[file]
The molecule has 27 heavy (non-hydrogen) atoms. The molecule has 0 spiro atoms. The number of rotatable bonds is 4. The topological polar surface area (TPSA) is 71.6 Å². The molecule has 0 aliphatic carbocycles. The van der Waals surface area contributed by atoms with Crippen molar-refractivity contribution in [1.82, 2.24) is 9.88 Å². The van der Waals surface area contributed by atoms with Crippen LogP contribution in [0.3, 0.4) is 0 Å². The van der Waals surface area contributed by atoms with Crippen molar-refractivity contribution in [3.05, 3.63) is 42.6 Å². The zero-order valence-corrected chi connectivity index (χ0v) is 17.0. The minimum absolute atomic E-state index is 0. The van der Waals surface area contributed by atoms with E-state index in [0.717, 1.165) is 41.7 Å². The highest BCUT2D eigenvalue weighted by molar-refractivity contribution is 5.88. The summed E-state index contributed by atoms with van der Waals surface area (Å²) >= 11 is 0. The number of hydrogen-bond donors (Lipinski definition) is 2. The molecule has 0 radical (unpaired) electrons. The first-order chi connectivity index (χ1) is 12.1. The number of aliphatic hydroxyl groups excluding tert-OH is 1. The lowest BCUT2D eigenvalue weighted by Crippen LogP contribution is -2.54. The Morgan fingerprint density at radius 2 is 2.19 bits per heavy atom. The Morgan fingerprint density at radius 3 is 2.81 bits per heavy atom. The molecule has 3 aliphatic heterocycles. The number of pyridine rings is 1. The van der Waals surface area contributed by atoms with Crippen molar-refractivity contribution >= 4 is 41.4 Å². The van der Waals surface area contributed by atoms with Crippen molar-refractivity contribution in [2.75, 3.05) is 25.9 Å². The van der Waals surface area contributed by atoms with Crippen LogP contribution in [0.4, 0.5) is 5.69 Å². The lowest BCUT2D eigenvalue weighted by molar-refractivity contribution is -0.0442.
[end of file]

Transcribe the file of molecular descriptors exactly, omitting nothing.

The molecule has 27 heavy (non-hydrogen) atoms. The molecule has 0 spiro atoms. The number of rotatable bonds is 4. The topological polar surface area (TPSA) is 71.6 Å². The molecule has 0 aliphatic carbocycles. The van der Waals surface area contributed by atoms with Crippen molar-refractivity contribution in [1.82, 2.24) is 9.88 Å². The van der Waals surface area contributed by atoms with Crippen LogP contribution in [0.3, 0.4) is 0 Å². The van der Waals surface area contributed by atoms with Crippen molar-refractivity contribution in [3.05, 3.63) is 42.6 Å². The zero-order valence-corrected chi connectivity index (χ0v) is 17.0. The minimum absolute atomic E-state index is 0. The van der Waals surface area contributed by atoms with E-state index in [0.717, 1.165) is 41.7 Å². The highest BCUT2D eigenvalue weighted by molar-refractivity contribution is 5.88. The summed E-state index contributed by atoms with van der Waals surface area (Å²) >= 11 is 0. The number of hydrogen-bond donors (Lipinski definition) is 2. The molecule has 0 radical (unpaired) electrons. The first-order chi connectivity index (χ1) is 12.1. The number of aliphatic hydroxyl groups excluding tert-OH is 1. The lowest BCUT2D eigenvalue weighted by Crippen LogP contribution is -2.54. The Morgan fingerprint density at radius 2 is 2.19 bits per heavy atom. The Morgan fingerprint density at radius 3 is 2.81 bits per heavy atom. The molecule has 3 aliphatic heterocycles. The number of pyridine rings is 1. The van der Waals surface area contributed by atoms with Crippen molar-refractivity contribution >= 4 is 41.4 Å². The van der Waals surface area contributed by atoms with Crippen molar-refractivity contribution in [2.75, 3.05) is 25.9 Å². The van der Waals surface area contributed by atoms with Crippen LogP contribution in [0.4, 0.5) is 5.69 Å². The lowest BCUT2D eigenvalue weighted by molar-refractivity contribution is -0.0442.